Cambridge Analytica scandal
Tom Dougherty, CEO – Stealing Share
21 March 2018
Participants in the Cambridge Analytica scandal get brand right
If you haven’t had a chance to watch any of Britain’s Channel 4 news exposé on the Cambridge Analytica scandal, you are missing a case study on branding.
Below is the second part of the broadcast:
“No matter how many facts you cite in a political argument, it remains nearly impossible to get someone to change their mind. Because, at the end of the day, it all comes down to belief.”
Like reading most news today, we’re all filtering out what is garbage and what is actual news. What is sensationalism and what is fact. The US is going through a difficult time. Stories that feel left of center are labeled fake news. Stories that feel right of center are labeled as propaganda.
As humans, we tend to look for reinforcement of what we already believe. So, no matter what side you sit, you entrench yourself more in what you already believe. We look for rational reasons to back up our emotional decisions.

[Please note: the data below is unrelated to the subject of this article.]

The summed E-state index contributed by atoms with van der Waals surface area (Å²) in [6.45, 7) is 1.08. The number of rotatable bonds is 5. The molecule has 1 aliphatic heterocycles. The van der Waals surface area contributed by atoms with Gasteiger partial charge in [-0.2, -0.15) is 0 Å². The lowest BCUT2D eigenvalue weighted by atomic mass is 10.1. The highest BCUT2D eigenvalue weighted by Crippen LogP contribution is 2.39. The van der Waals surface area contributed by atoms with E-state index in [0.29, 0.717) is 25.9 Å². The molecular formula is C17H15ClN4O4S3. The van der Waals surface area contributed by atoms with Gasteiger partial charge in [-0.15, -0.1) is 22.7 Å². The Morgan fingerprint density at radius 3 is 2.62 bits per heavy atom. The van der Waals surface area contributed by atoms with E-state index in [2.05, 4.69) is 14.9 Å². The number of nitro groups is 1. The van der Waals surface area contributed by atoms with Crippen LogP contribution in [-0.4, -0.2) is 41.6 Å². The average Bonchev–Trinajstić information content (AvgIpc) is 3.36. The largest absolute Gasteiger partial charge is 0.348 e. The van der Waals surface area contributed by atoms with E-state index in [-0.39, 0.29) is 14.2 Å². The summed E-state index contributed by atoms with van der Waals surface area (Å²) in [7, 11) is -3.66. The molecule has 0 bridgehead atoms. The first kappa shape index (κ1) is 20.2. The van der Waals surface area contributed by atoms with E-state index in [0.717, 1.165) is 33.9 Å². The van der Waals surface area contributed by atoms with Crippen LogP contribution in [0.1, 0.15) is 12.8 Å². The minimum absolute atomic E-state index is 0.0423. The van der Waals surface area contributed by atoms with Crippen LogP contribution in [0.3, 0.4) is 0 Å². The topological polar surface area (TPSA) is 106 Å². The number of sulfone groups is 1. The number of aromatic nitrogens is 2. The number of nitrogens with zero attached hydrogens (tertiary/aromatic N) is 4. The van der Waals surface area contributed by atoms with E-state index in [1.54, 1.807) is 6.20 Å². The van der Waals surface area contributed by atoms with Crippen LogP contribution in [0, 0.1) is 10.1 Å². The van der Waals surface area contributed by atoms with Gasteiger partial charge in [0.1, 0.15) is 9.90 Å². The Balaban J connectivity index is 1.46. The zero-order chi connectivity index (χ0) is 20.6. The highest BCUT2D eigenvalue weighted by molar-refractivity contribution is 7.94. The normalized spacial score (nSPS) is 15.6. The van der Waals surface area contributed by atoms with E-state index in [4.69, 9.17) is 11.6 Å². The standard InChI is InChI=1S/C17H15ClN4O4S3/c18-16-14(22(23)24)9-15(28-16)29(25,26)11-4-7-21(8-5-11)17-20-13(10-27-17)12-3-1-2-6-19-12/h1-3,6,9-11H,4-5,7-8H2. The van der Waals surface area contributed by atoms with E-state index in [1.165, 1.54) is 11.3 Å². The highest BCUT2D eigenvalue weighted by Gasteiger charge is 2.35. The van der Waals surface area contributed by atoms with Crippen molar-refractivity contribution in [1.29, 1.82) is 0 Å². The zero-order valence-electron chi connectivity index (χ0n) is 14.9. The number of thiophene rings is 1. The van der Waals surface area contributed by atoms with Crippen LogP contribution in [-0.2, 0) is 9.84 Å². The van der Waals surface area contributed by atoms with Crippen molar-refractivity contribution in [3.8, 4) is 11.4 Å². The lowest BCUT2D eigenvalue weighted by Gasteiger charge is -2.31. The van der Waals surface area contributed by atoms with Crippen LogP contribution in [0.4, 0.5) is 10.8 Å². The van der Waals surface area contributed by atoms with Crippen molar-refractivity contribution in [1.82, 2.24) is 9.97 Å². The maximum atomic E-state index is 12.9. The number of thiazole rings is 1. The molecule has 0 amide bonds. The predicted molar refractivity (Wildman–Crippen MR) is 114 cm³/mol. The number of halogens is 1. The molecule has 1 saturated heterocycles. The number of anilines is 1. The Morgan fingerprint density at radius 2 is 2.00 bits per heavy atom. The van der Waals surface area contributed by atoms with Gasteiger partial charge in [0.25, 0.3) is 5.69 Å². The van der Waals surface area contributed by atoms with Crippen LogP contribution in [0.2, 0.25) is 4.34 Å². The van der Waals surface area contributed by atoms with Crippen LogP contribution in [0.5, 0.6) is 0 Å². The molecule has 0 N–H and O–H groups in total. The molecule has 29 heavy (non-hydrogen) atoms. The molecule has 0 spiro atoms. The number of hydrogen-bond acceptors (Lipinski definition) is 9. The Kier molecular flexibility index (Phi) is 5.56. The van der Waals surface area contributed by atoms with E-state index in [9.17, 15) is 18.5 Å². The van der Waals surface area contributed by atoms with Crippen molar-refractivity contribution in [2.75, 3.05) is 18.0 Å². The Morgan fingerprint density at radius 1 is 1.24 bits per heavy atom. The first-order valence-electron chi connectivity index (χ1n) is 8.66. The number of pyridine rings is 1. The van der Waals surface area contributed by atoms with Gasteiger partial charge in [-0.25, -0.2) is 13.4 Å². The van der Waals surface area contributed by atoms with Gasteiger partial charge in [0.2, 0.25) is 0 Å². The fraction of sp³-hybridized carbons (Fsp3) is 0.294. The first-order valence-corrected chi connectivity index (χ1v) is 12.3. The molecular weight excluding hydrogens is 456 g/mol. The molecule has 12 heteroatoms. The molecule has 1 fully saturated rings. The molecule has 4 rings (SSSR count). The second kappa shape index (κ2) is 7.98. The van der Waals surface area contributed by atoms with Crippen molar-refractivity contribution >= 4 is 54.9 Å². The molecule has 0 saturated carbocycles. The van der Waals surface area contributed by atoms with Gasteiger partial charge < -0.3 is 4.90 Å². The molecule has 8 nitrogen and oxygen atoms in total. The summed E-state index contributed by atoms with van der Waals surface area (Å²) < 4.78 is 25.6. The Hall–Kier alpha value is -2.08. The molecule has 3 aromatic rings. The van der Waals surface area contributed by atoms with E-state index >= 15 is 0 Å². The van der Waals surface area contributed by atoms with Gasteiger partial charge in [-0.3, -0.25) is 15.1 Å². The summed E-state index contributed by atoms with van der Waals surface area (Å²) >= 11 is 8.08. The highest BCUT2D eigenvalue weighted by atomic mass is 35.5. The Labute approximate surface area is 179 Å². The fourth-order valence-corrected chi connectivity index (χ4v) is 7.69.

I don’t know if anyone involved in the Cambridge Analytica scandal broke any laws. including Facebook. (In fact, I don’t think Cambridge Analytica or Facebook is to blame.) It is of great interest to our political system to find out if anyone did.
The Cambridge Analytica scandal demonstrates the power of belief
But consider the statement by a managing director at Cambridge Analytica. “It’s no good fighting an election campaign on the facts because actually it’s all about emotion. The big mistake political parties make is that they attempt to win the argument rather than locating the emotional center of the issue, the concern, and speaking directly to that.”
It’s a little uncomfortable for me to admit, but that statement is good branding. And, as you can deduce from the video, belief doesn’t even have to be true to be powerful. It only needs to be believed.
Think about this. No matter how many facts you cite in a political argument, it remains nearly impossible to get someone to change their mind. Because, at the end of the day, it all comes down to belief.
Right or wrong, Cambridge Analytica knows this well. After all, belief won the election.
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